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Oil Markets Ignore Growing Geopolitical Risk

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The disappearance and alleged dismembering of Saudi dissident Jamal Khashoggi by people connected to Crown Prince Mohammad bin Salman has generated a lot of media buzz throughout the week, however markets were quite reluctant to react palpably. U.S. crude inventories, however, have put crude prices under significant pressure, having increased by a total of 20 million barrels within the past six weeks due to the autumn refinery maintenance season.

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Overall, crude fell to a one-month low after market sentiment cooled over Iranian supply loss fears but remained cautious about trade wars potentially limiting economic activity in 2019. There were some positive signs, such as China increasing its refinery throughput in September to a record-high 12.5 mbpd, but downward pressures hit the market harder as WTI ended the week trading around $69 per barrel, whilst Brent hovered around $79 per barrel.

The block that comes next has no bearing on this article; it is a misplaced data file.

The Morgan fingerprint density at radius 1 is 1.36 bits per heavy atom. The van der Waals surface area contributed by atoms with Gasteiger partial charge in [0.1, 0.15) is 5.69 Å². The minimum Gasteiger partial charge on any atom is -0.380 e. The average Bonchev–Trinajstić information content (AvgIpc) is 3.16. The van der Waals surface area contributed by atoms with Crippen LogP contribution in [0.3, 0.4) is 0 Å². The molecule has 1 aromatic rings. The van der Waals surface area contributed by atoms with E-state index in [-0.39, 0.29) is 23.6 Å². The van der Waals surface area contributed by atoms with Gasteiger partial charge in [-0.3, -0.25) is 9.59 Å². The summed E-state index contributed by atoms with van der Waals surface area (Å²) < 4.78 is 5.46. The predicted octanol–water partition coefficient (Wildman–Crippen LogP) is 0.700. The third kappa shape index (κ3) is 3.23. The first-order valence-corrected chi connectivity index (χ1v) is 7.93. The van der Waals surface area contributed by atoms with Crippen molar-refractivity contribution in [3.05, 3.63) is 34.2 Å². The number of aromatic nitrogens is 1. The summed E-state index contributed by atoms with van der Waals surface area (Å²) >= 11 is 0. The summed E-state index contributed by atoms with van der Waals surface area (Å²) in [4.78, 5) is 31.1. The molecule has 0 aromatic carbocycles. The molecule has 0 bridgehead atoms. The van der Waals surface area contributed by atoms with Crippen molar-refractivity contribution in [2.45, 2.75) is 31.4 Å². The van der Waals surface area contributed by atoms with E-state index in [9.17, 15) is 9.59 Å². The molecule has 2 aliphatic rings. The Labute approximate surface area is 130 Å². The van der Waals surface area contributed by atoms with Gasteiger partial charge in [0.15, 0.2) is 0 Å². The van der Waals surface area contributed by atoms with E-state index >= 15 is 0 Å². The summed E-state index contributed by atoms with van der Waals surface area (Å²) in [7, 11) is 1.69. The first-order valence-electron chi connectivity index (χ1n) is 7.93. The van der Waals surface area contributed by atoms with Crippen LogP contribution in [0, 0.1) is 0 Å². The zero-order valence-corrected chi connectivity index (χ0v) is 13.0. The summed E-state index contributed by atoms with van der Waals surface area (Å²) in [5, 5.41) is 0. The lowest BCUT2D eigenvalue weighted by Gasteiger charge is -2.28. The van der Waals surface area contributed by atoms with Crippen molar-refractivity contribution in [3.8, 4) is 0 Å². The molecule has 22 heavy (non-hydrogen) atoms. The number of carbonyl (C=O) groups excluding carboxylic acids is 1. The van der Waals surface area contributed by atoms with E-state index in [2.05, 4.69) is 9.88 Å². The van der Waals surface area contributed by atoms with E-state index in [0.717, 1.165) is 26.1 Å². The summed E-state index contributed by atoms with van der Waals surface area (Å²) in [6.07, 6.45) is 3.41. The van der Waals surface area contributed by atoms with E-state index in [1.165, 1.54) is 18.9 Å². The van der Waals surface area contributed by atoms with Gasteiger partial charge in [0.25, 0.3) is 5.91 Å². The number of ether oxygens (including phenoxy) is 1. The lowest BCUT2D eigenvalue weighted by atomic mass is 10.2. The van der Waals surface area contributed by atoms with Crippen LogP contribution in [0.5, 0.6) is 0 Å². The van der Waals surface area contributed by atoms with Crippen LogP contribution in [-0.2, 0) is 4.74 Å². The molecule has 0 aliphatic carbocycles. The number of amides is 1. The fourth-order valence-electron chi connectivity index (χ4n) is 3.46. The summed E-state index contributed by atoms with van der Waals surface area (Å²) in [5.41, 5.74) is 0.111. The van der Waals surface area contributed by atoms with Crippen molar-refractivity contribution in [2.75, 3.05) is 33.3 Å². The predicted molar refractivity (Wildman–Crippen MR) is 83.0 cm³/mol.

1. US Crude Stockpiles Surge for Fourth Week in a Row

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- This week’s 6.5 million-barrel U.S. stock surge to 416.4 million barrels was all the more noteworthy for happening against the background of US Gulf of Mexico production shut-ins.
- Crude exports fell back to 1.8 mbpd, to a four-week rolling average of 2.2 mbpd, whilst net imports bounced back from last week’s lowpoint to 7.6 mbpd.
- U.S. gasoline stocks finally drew this week by 2 MMbbl to 234.2 MMbbl, but remain roughly 12 million barrels above same-week 2017 levels.
- The reason behind the long-awaited gasoline stock drop lies in strong exports, increasing almost 150 kbpd per week to 1.2 MMbpd, whilst imports fell 300 kbpd w-o-w, to an average rate of 394 kbpd.
- For the fourth week in a row, distillate stock declined, falling w-o-w by 827 Mbbl.

2. Iran goes all in to remain in Europe with November OSPs